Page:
Thousands turn out for Budapest Pride in defiance of Hungary’s anti-LGBTQ+ policies

Participants walked in sweltering heat along the embankment of the Danube River to Liberty Square where the march ended.

Crowd shot of Budapest Pride.
Image: Twitter: @divaDgiV

On Saturday, July 23, approximately 35,000 people took the sweltering streets of Budapest to join the capital city’s annual Pride parade. Marchers defiantly dawned their rainbow colours to protest in favour of queer rights and liberation on what just so happened to be Hungary’s hottest day of the year, with temperatures reaching 40 degrees celsius. 

The 27th annual Budapest Pride parade comes just a year after the country introduced a widely criticised law that bans the “representation or promotion” of content featuring homosexuality and gender change for those under 18. The event was organised by the Szivárvány Misszió, an NGO advocating for LGBTQ+ equality in Hungary, and was the closing event of month-long celebrations. 

Participants walked along the embankment of the Danube River to Liberty Square where the march ended. Featured in the parade were over ten floats, including those of the opposition Socialist, Momentum and Two-tailed Dog parties. 

Many foreign diplomats were present at the event and joined protestors in once again speaking out against the anti-LGBTQ+ attitudes and policies within the nation.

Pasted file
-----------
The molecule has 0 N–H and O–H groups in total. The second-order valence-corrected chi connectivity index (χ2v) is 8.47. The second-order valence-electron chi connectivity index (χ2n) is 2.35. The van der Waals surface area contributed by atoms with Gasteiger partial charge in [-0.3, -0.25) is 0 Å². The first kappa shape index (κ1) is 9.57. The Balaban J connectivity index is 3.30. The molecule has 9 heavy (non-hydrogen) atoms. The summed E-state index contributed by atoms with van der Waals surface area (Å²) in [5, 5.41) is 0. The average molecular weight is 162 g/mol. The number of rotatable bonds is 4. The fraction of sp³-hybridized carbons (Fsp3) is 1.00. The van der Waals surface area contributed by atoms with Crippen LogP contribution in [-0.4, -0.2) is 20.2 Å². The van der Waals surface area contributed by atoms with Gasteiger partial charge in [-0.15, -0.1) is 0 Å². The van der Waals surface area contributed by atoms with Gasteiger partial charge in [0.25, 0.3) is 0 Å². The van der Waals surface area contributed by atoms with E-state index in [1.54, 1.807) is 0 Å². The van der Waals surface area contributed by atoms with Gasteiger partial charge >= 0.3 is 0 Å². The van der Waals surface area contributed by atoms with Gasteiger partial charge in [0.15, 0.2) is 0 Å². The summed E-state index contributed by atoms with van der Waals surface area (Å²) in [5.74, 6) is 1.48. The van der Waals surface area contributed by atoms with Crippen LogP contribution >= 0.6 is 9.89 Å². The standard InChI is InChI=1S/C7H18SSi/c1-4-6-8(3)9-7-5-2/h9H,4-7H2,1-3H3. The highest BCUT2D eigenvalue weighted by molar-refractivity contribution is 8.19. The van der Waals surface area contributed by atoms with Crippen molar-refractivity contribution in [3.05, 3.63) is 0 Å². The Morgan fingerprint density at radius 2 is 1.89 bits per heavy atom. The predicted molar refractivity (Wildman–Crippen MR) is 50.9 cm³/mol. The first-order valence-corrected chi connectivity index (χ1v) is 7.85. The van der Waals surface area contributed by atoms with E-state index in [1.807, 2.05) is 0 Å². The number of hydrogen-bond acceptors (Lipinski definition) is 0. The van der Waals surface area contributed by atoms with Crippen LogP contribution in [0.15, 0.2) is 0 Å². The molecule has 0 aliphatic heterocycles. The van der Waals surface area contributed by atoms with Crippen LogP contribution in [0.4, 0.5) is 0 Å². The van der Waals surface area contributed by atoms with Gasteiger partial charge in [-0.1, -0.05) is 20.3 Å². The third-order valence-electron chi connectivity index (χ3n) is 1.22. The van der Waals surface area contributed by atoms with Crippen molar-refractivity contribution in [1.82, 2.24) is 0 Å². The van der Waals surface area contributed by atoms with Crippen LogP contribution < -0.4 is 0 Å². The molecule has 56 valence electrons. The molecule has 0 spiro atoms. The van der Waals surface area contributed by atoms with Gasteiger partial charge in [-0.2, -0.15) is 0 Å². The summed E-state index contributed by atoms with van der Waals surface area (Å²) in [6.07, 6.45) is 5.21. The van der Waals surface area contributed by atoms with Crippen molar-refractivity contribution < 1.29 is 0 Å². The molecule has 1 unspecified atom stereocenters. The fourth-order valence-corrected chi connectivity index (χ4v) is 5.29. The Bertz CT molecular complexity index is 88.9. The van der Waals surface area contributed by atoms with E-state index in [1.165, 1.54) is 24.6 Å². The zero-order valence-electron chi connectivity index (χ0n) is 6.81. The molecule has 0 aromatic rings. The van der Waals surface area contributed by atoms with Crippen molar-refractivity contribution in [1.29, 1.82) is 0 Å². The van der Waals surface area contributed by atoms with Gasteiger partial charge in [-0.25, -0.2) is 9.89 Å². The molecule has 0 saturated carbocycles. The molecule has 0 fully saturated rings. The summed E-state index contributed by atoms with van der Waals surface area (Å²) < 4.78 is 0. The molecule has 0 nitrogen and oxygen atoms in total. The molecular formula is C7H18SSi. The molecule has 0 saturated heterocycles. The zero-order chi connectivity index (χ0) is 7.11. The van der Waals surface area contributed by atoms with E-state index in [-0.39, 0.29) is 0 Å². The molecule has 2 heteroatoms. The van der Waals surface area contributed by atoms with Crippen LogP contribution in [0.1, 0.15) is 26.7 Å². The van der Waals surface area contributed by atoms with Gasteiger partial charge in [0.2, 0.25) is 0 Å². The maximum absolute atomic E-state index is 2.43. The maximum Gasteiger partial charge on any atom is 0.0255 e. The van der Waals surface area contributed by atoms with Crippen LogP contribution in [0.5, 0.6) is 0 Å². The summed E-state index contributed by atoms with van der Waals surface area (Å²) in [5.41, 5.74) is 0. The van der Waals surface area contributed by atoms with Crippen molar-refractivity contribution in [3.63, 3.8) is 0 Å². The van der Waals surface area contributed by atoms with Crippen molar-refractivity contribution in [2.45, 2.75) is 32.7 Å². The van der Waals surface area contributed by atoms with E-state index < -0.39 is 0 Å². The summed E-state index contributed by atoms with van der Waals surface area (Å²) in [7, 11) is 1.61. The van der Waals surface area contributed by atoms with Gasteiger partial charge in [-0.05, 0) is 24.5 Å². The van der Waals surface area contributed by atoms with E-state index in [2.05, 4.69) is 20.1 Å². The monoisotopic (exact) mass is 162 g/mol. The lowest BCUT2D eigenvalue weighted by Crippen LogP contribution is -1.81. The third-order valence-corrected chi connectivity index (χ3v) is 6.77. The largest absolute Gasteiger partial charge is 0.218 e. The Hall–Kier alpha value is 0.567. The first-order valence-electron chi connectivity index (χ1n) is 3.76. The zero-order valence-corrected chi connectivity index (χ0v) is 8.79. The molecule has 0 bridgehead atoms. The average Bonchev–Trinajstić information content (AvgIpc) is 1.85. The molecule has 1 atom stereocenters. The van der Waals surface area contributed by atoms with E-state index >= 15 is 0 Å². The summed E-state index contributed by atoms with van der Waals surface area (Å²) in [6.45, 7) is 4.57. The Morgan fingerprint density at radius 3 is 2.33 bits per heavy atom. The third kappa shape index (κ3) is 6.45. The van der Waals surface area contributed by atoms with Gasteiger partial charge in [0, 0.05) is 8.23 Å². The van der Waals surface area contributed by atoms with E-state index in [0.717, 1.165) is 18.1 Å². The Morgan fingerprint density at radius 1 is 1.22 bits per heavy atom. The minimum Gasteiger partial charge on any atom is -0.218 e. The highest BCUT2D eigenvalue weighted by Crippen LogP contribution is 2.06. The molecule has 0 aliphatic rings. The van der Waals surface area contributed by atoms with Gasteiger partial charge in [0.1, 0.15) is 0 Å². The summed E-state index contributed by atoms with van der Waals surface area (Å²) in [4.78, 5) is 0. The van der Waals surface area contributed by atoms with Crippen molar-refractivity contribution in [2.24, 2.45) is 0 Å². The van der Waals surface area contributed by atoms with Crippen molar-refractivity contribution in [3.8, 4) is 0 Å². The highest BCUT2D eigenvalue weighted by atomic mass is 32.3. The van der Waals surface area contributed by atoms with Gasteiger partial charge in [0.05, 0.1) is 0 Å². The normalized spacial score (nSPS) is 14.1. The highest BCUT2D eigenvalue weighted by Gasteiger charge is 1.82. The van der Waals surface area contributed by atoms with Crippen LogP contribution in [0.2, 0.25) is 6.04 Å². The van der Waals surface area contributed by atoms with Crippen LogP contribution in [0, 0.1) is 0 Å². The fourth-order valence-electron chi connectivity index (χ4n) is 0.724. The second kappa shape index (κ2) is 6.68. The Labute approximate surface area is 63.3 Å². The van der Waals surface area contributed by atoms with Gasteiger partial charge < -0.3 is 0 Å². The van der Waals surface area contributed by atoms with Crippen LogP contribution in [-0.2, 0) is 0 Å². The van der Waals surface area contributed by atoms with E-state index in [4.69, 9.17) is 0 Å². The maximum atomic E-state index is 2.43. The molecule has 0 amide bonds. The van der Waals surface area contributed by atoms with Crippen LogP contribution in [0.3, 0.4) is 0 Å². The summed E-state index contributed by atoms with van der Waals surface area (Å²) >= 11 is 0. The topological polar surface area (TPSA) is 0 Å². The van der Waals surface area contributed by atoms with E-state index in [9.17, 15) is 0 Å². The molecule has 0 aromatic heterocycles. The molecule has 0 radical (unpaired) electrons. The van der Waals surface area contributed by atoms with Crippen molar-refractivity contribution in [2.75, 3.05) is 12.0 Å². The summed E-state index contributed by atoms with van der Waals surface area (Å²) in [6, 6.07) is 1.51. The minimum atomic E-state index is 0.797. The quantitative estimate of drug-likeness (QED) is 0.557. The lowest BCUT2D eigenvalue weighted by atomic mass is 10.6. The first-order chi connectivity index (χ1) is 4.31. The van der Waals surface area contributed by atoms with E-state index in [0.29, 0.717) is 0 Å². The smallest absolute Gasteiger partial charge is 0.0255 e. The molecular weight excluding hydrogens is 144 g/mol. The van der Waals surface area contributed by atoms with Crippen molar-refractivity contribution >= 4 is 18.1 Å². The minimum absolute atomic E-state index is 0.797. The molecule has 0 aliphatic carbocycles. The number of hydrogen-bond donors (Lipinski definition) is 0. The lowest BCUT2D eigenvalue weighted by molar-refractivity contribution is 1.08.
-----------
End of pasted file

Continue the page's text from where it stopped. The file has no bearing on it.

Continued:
In reference to the aforementioned 2021 bill that censors queer content, one marcher felt, “It’s a tool to divide people and pit them against each other.” 

Another commented: “To be honest, it’s quite depressing […] I’m lucky to have an accepting family and friends, but so many LGBTQ people I know have to hide.”

54 Embassies, Cultural Institutes and General Representatives accredited in Budapest, including the Irish Embassy, signed the Pride 2022 statement in support of the local LGBTQ+ community.

“We reject and condemn all acts of violence, harassment, stigmatization and discrimination committed against individuals on the basis of their sexual orientation, gender identity or expression, or sex characteristics and support the fight against hate speech, violence and discrimination targeting LGBTQI+ individuals and communities in all regions of the world,” they collectively wrote.

However, it was not all smooth sailing as the attitudes of the wider society were made clear on Saturday. A counter-protest emerged on one of the city’s main bridges, Margaret Bridge, with those present shouting abuse and carrying banners comparing homosexuality with paedophilia. The conservative Hungarian Prime Minister Viktor Orbán also made a speech in Romania on the same day as Budapest Pride, with his address including the line: “The father is a man, the mother is a woman, leave our children alone”.

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